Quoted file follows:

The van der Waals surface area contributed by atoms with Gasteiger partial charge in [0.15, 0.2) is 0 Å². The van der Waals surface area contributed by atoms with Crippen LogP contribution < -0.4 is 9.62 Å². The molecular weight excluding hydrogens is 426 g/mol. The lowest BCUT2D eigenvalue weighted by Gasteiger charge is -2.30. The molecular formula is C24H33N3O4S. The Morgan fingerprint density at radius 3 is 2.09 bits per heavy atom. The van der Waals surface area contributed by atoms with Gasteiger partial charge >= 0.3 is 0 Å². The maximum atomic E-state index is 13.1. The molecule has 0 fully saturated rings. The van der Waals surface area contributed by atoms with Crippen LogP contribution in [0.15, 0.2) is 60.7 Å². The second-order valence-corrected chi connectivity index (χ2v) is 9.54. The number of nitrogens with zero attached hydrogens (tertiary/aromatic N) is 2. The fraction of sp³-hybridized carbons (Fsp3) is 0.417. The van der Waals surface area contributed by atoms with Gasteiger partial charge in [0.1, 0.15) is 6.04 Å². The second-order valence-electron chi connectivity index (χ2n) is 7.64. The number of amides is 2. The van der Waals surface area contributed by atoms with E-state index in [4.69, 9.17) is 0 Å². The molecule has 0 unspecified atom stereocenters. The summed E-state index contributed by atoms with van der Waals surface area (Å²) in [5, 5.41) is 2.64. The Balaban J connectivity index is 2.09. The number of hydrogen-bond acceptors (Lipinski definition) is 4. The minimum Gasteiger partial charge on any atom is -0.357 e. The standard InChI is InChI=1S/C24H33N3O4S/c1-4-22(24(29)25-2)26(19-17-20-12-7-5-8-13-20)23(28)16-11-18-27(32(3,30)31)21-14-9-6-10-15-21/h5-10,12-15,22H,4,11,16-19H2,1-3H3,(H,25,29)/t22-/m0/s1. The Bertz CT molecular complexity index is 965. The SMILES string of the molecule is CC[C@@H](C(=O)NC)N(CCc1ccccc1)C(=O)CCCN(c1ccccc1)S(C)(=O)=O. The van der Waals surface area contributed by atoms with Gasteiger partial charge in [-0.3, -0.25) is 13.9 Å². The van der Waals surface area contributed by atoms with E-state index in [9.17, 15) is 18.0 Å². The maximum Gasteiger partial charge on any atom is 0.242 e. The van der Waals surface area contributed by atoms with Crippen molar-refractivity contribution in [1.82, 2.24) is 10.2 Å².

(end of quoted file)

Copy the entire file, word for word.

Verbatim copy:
The van der Waals surface area contributed by atoms with Gasteiger partial charge in [0.15, 0.2) is 0 Å². The van der Waals surface area contributed by atoms with Crippen LogP contribution < -0.4 is 9.62 Å². The molecular weight excluding hydrogens is 426 g/mol. The lowest BCUT2D eigenvalue weighted by Gasteiger charge is -2.30. The molecular formula is C24H33N3O4S. The Morgan fingerprint density at radius 3 is 2.09 bits per heavy atom. The van der Waals surface area contributed by atoms with Gasteiger partial charge >= 0.3 is 0 Å². The maximum atomic E-state index is 13.1. The molecule has 0 fully saturated rings. The van der Waals surface area contributed by atoms with Crippen LogP contribution in [0.15, 0.2) is 60.7 Å². The second-order valence-corrected chi connectivity index (χ2v) is 9.54. The number of nitrogens with zero attached hydrogens (tertiary/aromatic N) is 2. The fraction of sp³-hybridized carbons (Fsp3) is 0.417. The van der Waals surface area contributed by atoms with Gasteiger partial charge in [0.1, 0.15) is 6.04 Å². The second-order valence-electron chi connectivity index (χ2n) is 7.64. The number of amides is 2. The van der Waals surface area contributed by atoms with E-state index in [4.69, 9.17) is 0 Å². The molecule has 0 unspecified atom stereocenters. The summed E-state index contributed by atoms with van der Waals surface area (Å²) in [5, 5.41) is 2.64. The Balaban J connectivity index is 2.09. The number of hydrogen-bond acceptors (Lipinski definition) is 4. The minimum Gasteiger partial charge on any atom is -0.357 e. The standard InChI is InChI=1S/C24H33N3O4S/c1-4-22(24(29)25-2)26(19-17-20-12-7-5-8-13-20)23(28)16-11-18-27(32(3,30)31)21-14-9-6-10-15-21/h5-10,12-15,22H,4,11,16-19H2,1-3H3,(H,25,29)/t22-/m0/s1. The Bertz CT molecular complexity index is 965. The SMILES string of the molecule is CC[C@@H](C(=O)NC)N(CCc1ccccc1)C(=O)CCCN(c1ccccc1)S(C)(=O)=O. The van der Waals surface area contributed by atoms with Gasteiger partial charge in [-0.3, -0.25) is 13.9 Å². The van der Waals surface area contributed by atoms with E-state index in [9.17, 15) is 18.0 Å². The maximum Gasteiger partial charge on any atom is 0.242 e. The van der Waals surface area contributed by atoms with Crippen molar-refractivity contribution in [1.82, 2.24) is 10.2 Å².